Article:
It was a move Dan Bylsma had planned in advance, skating Sidney Crosby and Evgeni Malkin on the same line in Game 5 against Columbus, and the players knew it before the fact.

But even Bylsma hadn’t anticipated the two playing together as much as they wound up playing together _ two-plus periods’ worth _ in the Penguins’ come-from-behind, 3-1 triumph.

“It probably happened a little bit more than we initially planned but I liked it,” Bylsma admitted.

What’s not to like?

The Penguins outshot the Blue Jackets, 51-24, and out-attempted the visitors, 82-45.

After treating the puck like a grenade through much of the first period, the Penguins found their gear and popped it into overdrive.

Both Bylsma and his behind-the-bench counterpart, the Blue Jackets’ Todd Richards, cited matchups as a factor in the decision to load up with the players formerly known as the best and second-best in the world on the same line.

But this turned out to be about so much more than what Crosby and Malkin were doing.

The rest of the Penguins’ rearranged lines and altered defensive pairs _ Robert Bortuzzo filled in for an injured Brooks Orpik _ found a rhythm and cohesion the Blue Jackets couldn’t match no matter what line Brandon Dubinsky wound up playing against.

“We all played a pretty strong game,” Crosby assessed.

Added Jussi Jokinen regarding the Crosby-Malkin overload: “I don’t know if it was that or everyone working a little bit harder, paying a little more price.”

It was at least as much the latter.

The Jokinen-Brandon-Sutter-James Neal line was effective and then some.

So was the Beau Bennett-Marcel Goc/Joe Vitale-Lee Stempniak threesome.

So was the Tanner Glass-Goc/Vitale-Craig Adams line.

Crosby and Malkin are both still looking for their first goal of the series, but the other combinations, while still less than lethal, are suddenly inspiring confidence and, more importantly, getting the job done.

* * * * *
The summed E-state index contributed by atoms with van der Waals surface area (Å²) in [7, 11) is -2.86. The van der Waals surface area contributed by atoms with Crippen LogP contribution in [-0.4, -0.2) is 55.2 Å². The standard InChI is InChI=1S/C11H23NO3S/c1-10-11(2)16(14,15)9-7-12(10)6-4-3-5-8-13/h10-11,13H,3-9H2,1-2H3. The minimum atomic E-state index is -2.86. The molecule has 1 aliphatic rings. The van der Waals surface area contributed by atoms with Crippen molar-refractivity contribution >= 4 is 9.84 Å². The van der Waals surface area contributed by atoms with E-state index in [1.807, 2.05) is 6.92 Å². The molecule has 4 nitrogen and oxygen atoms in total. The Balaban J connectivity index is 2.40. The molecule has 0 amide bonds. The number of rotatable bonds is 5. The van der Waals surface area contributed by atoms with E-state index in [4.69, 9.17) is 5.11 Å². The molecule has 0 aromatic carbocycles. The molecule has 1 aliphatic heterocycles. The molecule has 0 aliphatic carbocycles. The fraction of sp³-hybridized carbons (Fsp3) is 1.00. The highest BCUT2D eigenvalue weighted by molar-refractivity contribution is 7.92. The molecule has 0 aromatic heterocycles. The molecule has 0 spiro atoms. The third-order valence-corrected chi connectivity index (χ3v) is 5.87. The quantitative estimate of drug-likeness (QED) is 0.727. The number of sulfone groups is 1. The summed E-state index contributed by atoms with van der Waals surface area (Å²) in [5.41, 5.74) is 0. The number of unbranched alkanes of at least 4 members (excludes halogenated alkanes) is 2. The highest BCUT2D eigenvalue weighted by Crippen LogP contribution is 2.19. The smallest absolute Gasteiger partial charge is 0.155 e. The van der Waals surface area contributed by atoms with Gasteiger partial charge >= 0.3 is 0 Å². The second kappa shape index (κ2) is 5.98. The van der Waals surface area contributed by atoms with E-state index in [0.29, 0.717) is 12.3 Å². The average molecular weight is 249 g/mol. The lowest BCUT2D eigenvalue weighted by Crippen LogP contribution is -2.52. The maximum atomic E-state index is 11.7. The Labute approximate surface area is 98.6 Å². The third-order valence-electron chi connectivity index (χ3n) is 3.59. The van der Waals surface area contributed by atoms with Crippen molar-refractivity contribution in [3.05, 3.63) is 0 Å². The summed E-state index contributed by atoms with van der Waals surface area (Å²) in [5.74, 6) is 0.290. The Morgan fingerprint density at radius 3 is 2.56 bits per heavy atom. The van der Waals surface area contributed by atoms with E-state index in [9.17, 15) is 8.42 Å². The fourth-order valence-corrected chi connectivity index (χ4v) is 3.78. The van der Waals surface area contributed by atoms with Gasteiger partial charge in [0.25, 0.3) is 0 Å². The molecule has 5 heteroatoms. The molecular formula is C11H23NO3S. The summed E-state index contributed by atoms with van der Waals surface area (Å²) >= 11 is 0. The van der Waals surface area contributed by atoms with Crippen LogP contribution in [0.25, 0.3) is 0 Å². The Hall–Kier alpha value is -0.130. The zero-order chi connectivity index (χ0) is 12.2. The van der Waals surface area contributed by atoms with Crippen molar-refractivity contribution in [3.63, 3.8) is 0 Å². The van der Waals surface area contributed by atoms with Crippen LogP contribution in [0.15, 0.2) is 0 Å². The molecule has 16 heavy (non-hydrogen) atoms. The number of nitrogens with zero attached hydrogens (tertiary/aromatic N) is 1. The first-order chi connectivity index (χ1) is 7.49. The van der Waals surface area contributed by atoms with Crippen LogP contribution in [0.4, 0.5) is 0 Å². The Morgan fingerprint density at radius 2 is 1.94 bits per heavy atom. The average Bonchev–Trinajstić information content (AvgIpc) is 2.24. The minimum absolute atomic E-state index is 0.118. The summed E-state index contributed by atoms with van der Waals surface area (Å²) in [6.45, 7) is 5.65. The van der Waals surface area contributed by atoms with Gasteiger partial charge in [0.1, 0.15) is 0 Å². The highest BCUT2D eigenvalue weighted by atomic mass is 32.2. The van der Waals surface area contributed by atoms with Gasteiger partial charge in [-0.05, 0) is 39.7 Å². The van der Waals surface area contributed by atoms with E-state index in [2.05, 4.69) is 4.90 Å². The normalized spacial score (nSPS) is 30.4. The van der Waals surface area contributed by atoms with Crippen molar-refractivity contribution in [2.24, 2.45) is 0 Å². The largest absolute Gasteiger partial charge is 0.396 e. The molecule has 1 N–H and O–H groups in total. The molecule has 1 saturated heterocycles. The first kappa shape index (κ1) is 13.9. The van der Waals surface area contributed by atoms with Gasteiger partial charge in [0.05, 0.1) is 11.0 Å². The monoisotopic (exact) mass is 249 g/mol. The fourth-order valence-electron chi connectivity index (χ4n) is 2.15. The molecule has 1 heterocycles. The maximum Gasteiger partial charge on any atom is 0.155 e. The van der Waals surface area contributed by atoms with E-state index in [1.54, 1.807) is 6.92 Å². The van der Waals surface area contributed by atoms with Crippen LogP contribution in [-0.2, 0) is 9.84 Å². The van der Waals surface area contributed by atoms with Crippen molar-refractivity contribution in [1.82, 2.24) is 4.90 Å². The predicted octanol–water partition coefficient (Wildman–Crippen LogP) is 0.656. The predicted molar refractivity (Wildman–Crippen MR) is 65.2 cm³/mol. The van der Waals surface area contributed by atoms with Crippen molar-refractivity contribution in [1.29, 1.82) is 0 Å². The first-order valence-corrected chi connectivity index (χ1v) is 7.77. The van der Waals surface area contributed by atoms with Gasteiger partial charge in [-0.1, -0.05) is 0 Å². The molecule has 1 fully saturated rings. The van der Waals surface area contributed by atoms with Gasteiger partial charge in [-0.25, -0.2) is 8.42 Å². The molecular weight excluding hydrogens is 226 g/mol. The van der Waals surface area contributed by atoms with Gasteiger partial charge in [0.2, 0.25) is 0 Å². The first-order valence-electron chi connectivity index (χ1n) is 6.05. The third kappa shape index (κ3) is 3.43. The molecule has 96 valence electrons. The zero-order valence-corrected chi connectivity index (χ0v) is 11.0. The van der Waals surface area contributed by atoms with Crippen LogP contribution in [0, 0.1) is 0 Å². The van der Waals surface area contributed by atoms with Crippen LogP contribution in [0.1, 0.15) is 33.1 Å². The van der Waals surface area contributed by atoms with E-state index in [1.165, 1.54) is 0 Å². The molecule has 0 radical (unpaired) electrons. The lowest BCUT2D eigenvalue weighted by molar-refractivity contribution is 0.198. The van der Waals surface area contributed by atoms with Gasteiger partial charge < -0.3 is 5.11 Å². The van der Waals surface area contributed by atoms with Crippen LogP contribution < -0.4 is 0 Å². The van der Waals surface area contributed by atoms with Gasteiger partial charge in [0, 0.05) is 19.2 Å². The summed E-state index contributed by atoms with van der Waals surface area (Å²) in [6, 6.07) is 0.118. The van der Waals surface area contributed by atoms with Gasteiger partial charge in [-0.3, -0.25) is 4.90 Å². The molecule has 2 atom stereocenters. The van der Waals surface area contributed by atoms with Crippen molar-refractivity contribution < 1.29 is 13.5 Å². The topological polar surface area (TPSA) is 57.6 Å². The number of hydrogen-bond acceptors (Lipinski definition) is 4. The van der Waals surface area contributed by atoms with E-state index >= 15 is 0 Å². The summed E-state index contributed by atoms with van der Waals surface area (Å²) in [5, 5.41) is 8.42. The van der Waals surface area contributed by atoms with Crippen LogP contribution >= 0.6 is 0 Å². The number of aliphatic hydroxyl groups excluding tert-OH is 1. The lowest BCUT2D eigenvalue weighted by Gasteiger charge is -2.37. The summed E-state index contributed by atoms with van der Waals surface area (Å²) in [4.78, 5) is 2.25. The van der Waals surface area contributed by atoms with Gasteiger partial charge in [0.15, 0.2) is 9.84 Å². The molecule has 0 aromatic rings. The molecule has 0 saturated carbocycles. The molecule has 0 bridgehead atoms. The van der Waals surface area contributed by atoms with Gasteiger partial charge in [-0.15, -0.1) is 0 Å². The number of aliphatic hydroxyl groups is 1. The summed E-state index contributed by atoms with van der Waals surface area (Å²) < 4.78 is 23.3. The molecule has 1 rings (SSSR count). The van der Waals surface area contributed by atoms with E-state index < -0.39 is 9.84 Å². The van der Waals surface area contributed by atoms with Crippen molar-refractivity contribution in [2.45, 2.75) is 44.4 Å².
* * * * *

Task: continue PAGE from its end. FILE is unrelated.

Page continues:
The Pens’ new look produced a performance that left Bylsma handing out compliments like it was the first of the month.

Sutter was “real strong.”

Vitale “played one of his better games.”

And on the back end Kris Letang played “his best game, without question, of the playoffs.”

Matt Niskanen and Olli Maatta “played their best game, as well.”

The return to the lineup of Goc, a much-needed presence at center in the event Malkin would be used on the wing, helped make it all possible.

“That was a big part of it for sure,” Bylsma confirmed. “That was a big part of feeling comfortable with that situation.”

By plan and by happenstance, the Penguins may have finally honed in on what might turn out to be a deployment of personnel that ultimately decides this series.

“We were stronger,” Bylsma said. “We pushed the play. We got to 50 shots. We didn’t just get it by firing it from the blueline. We got it by going to another level in our game.”

Stay tuned with regard to what happens on Monday night in Columbus, during the Penguins’ next installment of what’s my line?

“I don’t know, that’s why we have a very smart coaching staff,” Jokinen said. “They know the best thing going forward.”